You Were Never Really Here (2017)

She’s got male…

Lynne Ramsay’s fourth feature, You Were Never Really Here, spotlights the tortured existence of Joe: a self-described “hired hand” who rescues young girls abducted by sex traffickers. Played by an imposing Joaquin Phoenix, this brutal enforcer is bulky on the outside yet seemingly empty within. Will his dangerous latest mission bring solace or oblivion?

Although its synopsis knowingly invites comparison, the film doesn’t really hinge on the kidnap-saga mechanics that drive Liam Neeson’s popcorn-smashing revenge thrillers. Ramsay is less interested in plot twists than the psyche of a damaged individual whose entire life has been defined by violence.

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Amplified by Jonny Greenwood’s nerve-jangling yet never obvious score, set pieces ratchet tension while refusing conventional genre release. Bloodshed doesn’t equal resolution; terror yields further disquiet.

As with Ramsay’s two previous pictures, Morvern Callar (2002) and We Need to Talk about Kevin (2011), You Were Never Really Here deals with trauma and is based on a book (Jonathan Ames’ 2013 novella). However, the Scottish writer-director’s allusive, economical adaptations privilege texture over text. She’s been one of the world’s finest show-don’t-tell filmmakers since 1999’s self-penned debut Ratcatcher: a tender coming-of-age story that tonally has little in common with her nightmarish, action-fuelled new movie, but similarly uses abstract images and sound to suggest the thoughts, memories and feelings of a quiet male protagonist.

In celebration of such artistry, here are 10 other fine narrative features directed by women, which focus on men.

Le Bonheur (1965)

Director: Agnès Varda

Le Bonheur (1965)

Likened by its creator to an apple with a worm inside, Agnès Varda’s third feature opens on an impossibly picturesque, Mozart-soundtracked summer idyll of sunflowers and pastoral bliss. Picnicking young couple François and Thérèse (actual husband and wife Jean-Claude and Claire Drouot) make love in the countryside, their children (the actors’ real-life kids) helpfully falling asleep on cue. However, it’s not long before the man is having an affair, marvelling at his own capacity for so-called happiness.

Le Bonheur presents a hermetically sealed world of male privilege and rigid gender roles, highlighting without comment the imbalances of a then-contemporary sexual revolution. Symbolic everyman François benefits from unquestioned patriarchy; conditioned to measure her happiness by his, Thérèse absorbs the consequences. More than a 1960s period piece or mere exercise in cognitive dissonance, Varda’s deceptive fruit feels as relevant as ever, brightly acerbic in Instagram-ready colours.

Real Genius (1985)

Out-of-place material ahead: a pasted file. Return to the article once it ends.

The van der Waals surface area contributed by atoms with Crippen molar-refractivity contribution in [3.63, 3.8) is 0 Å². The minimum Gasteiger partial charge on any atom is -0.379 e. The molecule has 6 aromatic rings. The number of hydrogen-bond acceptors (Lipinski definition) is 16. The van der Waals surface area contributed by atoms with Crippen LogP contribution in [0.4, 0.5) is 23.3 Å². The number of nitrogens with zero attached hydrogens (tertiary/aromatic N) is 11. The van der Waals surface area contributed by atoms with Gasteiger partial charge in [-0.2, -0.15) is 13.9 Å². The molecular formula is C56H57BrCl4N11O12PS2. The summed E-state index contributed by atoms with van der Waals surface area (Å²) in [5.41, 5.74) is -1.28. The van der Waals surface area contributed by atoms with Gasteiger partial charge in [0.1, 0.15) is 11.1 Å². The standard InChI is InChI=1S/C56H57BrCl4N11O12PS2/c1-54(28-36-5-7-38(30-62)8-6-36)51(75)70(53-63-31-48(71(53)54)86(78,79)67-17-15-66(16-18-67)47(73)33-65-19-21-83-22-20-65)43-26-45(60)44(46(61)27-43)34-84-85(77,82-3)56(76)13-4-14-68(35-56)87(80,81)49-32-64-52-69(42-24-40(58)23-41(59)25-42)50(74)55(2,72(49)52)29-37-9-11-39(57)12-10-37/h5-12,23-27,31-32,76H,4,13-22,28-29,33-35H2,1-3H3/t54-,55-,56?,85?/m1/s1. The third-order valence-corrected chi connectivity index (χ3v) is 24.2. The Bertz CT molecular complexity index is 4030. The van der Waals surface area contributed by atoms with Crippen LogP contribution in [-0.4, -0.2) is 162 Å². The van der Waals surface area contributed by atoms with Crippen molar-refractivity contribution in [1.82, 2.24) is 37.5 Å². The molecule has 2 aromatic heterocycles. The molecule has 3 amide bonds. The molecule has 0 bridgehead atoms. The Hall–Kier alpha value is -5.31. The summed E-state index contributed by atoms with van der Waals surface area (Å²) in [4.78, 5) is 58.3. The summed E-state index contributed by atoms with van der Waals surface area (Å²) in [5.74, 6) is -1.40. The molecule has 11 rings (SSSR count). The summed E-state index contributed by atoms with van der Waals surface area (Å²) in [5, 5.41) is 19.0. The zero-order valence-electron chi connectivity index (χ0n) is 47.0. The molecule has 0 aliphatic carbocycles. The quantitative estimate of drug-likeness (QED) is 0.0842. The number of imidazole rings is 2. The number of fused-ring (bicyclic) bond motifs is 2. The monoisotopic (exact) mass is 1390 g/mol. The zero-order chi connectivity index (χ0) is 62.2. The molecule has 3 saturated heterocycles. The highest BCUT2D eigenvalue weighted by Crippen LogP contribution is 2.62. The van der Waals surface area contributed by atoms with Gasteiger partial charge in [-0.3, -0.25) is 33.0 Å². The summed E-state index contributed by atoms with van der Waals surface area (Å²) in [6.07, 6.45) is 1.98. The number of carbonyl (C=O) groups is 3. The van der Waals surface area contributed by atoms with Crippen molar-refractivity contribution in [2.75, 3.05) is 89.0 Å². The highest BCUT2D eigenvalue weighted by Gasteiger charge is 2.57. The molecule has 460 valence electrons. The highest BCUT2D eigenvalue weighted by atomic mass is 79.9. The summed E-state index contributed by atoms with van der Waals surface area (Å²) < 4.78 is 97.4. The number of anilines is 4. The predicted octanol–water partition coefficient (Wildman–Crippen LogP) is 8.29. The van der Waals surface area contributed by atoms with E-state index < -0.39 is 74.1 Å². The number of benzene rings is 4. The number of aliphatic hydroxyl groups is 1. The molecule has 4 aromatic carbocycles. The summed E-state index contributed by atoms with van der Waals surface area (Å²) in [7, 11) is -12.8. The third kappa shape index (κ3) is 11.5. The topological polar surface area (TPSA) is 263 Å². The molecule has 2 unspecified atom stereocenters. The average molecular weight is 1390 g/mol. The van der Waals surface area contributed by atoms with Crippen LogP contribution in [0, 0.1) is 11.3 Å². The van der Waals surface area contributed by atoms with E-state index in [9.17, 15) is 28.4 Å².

Director: Martha Coolidge

Real Genius (1985)

Having launched Nicolas Cage’s career with 1983’s effervescent Valley Girl, documentarian turned Hollywood stalwart Martha Coolidge gave a youthful Val Kilmer his second starring role in cult science-fiction campus comedy Real Genius. Kilmer’s bulletproof confidence proves an ideal fit for gregarious university physics whizz Chris, who’s working on secret laser technology that, unbeknown to him, the CIA want to develop into a computer-guided weapon.

Coolidge commits to her premise with warmth, flair and eye-popping montages, concluding in Tears for Fears-soundtracked triumph. Though you do wonder if the real genius isn’t prank-playing Chris but rather Michelle Meyrink’s hyperactive sole-girl-on-the-project Jordan, who conducts experiments amid chaotic student parties. For a quintessentially 1980s arrested-development double-bill, pair this with Penny Marshall’s literal man-child classic Big (1988), in which a 13-year-old wakes up in the body of Oscar-nominated Tom Hanks.

Dudes (1987)

Director: Penelope Spheeris

Dudes (1987)

From her landmark Decline of Western Civilization documentaries to mainstream smash Wayne’s World (1992), subcultural men are a staple of Penelope Spheeris’s singular filmography. Revived for DVD release last year to coincide with its 30th anniversary, Dudes gives eclectic expression to the Los Angeles director’s idiosyncratic style, reworking a serious dramatic screenplay (by The Doors writer Randall Johnson) into a spirited and surreally comedic ‘punk rock western’.

A road movie about three miserable New York punks who decide to relocate to California but are tragically attacked en route, Dudes’ nominal revenge plot takes a backseat to trippy interludes and encounters with fondly sketched ghost town oddballs. Led by Jon Cryer of Pretty in Pink (1986) fame, these decidedly un-macho dreamers are guided through hostile territory by hallucinated Native American tribes and Catherine Mary Stewart’s friendly alpha female mechanic, their cross-country odyssey underscoring Spheeris’s unswerving loyalty to society’s rejected margin walkers.

Point Break (1991)

Director: Kathryn Bigelow

Point Break (1991)

A bona fide hit sandwiched between two of her most underrated genre explorations (feminist cop horror Blue Steel and prescient sci-fi Strange Days), Kathryn Bigelow’s commercial breakthrough is arguably the apex of pre-CGI, high-octane Hollywood action cinema. Point Break delivers kinetic thrills, quotable one-liners and dizzying waves of subtext, inviting viewers to ponder the unspoken love – erotic attraction? surrogate father/son bond? – that exists between two beautiful, wetsuited heroes on opposite sides of the law.

Imperial-phase Patrick Swayze exudes a deadly charisma as surfing, beach philosophy-spouting bank robber Bodhi. Shaggy-haired heartthrob Keanu Reeves becomes neatly-cropped crime fighter Johnny Utah: indisputably an FBI agent, but sensitive as well as sculpted. Befitting a Whitney-educated student of semiotics who’s also unparalleled at staging sick and gnarly skydives, Bigelow’s endlessly rewatchable masterpiece plays equally well to sober theoreticians and the drunkest person in the room.

Beau Travail (1999)

Director: Claire Denis

Beau travail (1999)